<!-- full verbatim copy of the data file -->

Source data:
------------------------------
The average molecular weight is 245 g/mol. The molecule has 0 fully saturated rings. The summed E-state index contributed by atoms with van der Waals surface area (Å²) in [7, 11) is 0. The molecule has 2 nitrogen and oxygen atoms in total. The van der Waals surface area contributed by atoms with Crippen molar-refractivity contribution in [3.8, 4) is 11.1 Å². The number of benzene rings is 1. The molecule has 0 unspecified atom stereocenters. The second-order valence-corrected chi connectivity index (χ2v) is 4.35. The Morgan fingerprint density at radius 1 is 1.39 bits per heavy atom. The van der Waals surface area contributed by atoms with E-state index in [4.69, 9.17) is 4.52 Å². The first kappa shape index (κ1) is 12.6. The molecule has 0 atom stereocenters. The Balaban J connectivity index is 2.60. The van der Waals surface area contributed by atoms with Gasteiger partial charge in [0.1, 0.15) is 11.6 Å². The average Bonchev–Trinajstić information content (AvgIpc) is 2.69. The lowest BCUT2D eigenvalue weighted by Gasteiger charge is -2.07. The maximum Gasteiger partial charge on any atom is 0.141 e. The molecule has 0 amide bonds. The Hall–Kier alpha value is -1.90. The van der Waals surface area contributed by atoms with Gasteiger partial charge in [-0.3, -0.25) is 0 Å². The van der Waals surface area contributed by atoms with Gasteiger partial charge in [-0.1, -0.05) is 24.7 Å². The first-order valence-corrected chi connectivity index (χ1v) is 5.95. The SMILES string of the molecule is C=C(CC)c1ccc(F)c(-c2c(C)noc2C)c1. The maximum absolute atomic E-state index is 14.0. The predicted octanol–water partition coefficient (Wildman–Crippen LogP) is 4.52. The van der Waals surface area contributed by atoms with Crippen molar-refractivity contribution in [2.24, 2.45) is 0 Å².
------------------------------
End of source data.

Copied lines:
The average molecular weight is 245 g/mol. The molecule has 0 fully saturated rings. The summed E-state index contributed by atoms with van der Waals surface area (Å²) in [7, 11) is 0. The molecule has 2 nitrogen and oxygen atoms in total. The van der Waals surface area contributed by atoms with Crippen molar-refractivity contribution in [3.8, 4) is 11.1 Å². The number of benzene rings is 1. The molecule has 0 unspecified atom stereocenters. The second-order valence-corrected chi connectivity index (χ2v) is 4.35. The Morgan fingerprint density at radius 1 is 1.39 bits per heavy atom. The van der Waals surface area contributed by atoms with E-state index in [4.69, 9.17) is 4.52 Å². The first kappa shape index (κ1) is 12.6. The molecule has 0 atom stereocenters. The Balaban J connectivity index is 2.60. The van der Waals surface area contributed by atoms with Gasteiger partial charge in [0.1, 0.15) is 11.6 Å². The average Bonchev–Trinajstić information content (AvgIpc) is 2.69. The lowest BCUT2D eigenvalue weighted by Gasteiger charge is -2.07. The maximum Gasteiger partial charge on any atom is 0.141 e. The molecule has 0 amide bonds. The Hall–Kier alpha value is -1.90. The van der Waals surface area contributed by atoms with Gasteiger partial charge in [-0.3, -0.25) is 0 Å². The van der Waals surface area contributed by atoms with Gasteiger partial charge in [-0.1, -0.05) is 24.7 Å². The first-order valence-corrected chi connectivity index (χ1v) is 5.95. The SMILES string of the molecule is C=C(CC)c1ccc(F)c(-c2c(C)noc2C)c1. The maximum absolute atomic E-state index is 14.0. The predicted octanol–water partition coefficient (Wildman–Crippen LogP) is 4.52. The van der Waals surface area contributed by atoms with Crippen molar-refractivity contribution in [2.24, 2.45) is 0 Å².